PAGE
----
Mechanical assembly activities involve multiple factors including humans, mechanical parts, tools and assembly environments. In order to simulate assembly processes by computers for educational purposes, all these factors should be considered. Virtual reality (VR) technology, which aims to integrate natural human motion into real-world scenarios, provides an ideal simulation medium. Novel VR devices such as 3D glasses, motion-tracking gloves, haptic sensors, etc. are able to fulfill fundamental assembly simulation needs. However, most of these implementations focus on assembly simulations for computer-aided design, which are geared toward professionals rather than students, thus leading to complicated assembly procedures not suitable for students. Furthermore, the costs of these novel VR devices and specifically designed VR platforms represent an untenable financial burden for most educational institutions.

In this paper, a virtual platform for mechanical assembly education based on the Microsoft Kinect sensor and Garry’s Mod (GMod) is presented. With the help of the Kinect’s body tracking function and voice recognition technology in conjunction with the graphics and physics simulation capabilities of GMod, a low-cost VR platform that enables educators to author their own assembly simulations was implemented. This platform utilizes the Kinect as the sole input device. Students can use voice commands to navigate their avatars inside of a GMod powered virtual laboratory as well as use their body’s motions to integrate pre-defined mechanical parts into assemblies. Under this platform, assembly procedures involving the picking, placing and attaching of parts can be performed collaboratively by multiple users. In addition, the platform allows collaborative learning without the need for the learners to be co-located. A pilot study for this platform showed that, with the instructor’s assistance, mechanical engineering undergraduate students are able to complete basic assembly operations.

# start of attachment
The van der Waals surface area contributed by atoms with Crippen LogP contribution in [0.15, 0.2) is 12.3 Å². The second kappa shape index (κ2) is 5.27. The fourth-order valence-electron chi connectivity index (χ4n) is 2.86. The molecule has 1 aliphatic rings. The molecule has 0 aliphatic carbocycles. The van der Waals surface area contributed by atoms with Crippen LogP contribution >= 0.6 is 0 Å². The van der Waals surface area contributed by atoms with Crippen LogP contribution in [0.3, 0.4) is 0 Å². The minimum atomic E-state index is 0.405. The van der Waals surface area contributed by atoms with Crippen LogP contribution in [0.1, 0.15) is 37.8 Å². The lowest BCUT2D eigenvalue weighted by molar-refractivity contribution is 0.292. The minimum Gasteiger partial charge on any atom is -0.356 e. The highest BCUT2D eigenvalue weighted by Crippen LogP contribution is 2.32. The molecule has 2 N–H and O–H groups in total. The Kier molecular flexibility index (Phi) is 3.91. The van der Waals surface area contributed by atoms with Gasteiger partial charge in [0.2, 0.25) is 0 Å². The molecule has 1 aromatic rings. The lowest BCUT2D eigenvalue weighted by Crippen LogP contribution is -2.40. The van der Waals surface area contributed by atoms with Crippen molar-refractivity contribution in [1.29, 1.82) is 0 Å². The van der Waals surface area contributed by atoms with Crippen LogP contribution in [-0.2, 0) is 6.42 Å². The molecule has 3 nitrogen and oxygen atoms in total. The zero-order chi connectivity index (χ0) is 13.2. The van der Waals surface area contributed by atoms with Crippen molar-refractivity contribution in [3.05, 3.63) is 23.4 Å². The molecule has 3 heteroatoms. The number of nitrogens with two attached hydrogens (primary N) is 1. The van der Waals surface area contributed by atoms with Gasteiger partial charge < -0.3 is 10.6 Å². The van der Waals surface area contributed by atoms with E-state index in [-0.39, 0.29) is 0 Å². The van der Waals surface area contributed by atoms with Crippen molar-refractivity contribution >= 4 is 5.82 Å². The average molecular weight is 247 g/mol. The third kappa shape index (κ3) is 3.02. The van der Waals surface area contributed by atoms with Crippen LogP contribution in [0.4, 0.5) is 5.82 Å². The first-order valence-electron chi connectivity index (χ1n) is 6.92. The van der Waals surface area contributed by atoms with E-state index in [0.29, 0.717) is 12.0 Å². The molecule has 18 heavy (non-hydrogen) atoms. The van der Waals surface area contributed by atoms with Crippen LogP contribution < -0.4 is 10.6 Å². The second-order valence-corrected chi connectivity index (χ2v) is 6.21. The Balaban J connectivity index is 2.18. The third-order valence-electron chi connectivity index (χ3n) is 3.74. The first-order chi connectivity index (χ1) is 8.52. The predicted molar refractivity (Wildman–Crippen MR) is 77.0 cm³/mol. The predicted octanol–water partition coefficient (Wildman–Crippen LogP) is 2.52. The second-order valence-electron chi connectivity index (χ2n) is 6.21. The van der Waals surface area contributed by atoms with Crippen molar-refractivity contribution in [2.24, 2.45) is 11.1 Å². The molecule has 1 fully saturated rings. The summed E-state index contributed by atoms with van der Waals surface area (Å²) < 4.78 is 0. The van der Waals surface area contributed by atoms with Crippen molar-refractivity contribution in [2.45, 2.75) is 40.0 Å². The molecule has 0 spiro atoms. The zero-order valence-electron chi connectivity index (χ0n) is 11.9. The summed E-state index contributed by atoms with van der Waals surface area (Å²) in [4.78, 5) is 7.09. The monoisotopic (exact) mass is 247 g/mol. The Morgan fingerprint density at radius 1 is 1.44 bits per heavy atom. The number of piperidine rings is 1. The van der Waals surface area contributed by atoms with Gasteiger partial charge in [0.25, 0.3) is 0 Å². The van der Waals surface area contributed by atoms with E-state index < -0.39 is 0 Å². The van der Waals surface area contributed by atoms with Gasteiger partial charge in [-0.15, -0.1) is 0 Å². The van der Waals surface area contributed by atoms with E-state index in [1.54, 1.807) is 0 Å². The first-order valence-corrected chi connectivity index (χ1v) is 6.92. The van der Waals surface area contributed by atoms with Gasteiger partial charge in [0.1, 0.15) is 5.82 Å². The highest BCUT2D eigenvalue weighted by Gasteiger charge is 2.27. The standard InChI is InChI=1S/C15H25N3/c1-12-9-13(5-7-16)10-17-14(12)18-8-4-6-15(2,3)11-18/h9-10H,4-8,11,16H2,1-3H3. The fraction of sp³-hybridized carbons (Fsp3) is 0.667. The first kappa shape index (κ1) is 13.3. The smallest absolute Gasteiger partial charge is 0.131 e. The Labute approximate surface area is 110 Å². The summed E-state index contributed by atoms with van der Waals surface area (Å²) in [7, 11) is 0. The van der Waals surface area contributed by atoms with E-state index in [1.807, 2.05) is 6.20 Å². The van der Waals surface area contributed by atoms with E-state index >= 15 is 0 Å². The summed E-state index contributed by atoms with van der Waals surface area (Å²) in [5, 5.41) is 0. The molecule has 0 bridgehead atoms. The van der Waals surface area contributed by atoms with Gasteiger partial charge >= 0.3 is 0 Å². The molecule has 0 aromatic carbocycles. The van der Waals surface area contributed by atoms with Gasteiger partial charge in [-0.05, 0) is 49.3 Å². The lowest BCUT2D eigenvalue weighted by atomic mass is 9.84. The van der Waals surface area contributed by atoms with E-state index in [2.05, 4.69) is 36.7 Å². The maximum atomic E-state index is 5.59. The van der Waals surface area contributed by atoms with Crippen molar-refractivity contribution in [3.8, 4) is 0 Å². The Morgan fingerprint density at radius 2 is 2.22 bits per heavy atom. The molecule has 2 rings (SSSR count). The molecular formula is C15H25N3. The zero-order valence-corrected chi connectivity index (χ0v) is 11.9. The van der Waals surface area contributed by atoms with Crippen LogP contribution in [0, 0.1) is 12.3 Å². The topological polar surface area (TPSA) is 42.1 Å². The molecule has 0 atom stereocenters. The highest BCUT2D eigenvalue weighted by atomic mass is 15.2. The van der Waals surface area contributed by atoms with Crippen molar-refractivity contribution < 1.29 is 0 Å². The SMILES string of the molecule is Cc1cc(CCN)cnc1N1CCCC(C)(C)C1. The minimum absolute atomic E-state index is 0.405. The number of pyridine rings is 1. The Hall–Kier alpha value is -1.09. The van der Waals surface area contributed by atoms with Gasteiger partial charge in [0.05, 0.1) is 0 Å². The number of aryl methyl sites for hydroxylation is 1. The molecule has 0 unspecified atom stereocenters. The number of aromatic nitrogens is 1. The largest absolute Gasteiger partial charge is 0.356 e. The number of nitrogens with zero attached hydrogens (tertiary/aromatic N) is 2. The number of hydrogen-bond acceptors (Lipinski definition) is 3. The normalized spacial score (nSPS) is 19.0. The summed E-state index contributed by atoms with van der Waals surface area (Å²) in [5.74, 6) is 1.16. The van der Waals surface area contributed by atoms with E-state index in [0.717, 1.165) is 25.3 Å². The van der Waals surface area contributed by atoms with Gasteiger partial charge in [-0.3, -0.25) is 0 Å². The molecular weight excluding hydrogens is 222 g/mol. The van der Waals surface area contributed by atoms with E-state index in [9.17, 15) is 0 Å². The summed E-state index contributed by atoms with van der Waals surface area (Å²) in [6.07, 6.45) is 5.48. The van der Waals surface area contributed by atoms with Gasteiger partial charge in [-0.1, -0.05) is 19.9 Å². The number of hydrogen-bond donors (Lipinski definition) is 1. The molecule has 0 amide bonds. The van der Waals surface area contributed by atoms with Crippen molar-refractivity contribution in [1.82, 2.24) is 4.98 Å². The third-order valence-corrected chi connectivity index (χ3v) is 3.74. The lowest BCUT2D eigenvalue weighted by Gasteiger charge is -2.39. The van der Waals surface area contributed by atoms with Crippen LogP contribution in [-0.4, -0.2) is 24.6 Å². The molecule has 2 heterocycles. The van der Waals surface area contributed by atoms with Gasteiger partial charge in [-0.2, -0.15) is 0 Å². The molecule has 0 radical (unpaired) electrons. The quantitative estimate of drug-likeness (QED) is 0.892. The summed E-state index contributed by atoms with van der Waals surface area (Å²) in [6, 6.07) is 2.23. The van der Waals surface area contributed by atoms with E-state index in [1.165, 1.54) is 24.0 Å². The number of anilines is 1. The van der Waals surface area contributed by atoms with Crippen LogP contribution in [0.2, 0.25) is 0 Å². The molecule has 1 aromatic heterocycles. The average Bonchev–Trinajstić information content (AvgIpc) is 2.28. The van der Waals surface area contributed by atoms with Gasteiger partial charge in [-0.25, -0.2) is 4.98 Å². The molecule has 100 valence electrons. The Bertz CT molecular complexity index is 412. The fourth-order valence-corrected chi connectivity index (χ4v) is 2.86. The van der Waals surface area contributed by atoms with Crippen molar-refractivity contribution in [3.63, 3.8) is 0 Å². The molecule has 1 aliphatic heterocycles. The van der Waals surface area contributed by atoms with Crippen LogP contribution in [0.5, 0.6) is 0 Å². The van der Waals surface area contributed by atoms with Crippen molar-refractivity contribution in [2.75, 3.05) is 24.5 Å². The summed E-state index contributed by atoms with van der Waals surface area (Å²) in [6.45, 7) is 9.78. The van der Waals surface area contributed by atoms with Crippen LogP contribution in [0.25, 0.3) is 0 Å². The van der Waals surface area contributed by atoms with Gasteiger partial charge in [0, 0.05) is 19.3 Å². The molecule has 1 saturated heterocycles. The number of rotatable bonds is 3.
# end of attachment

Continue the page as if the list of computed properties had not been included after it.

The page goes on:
This content is only available via PDF.
You do not currently have access to this content.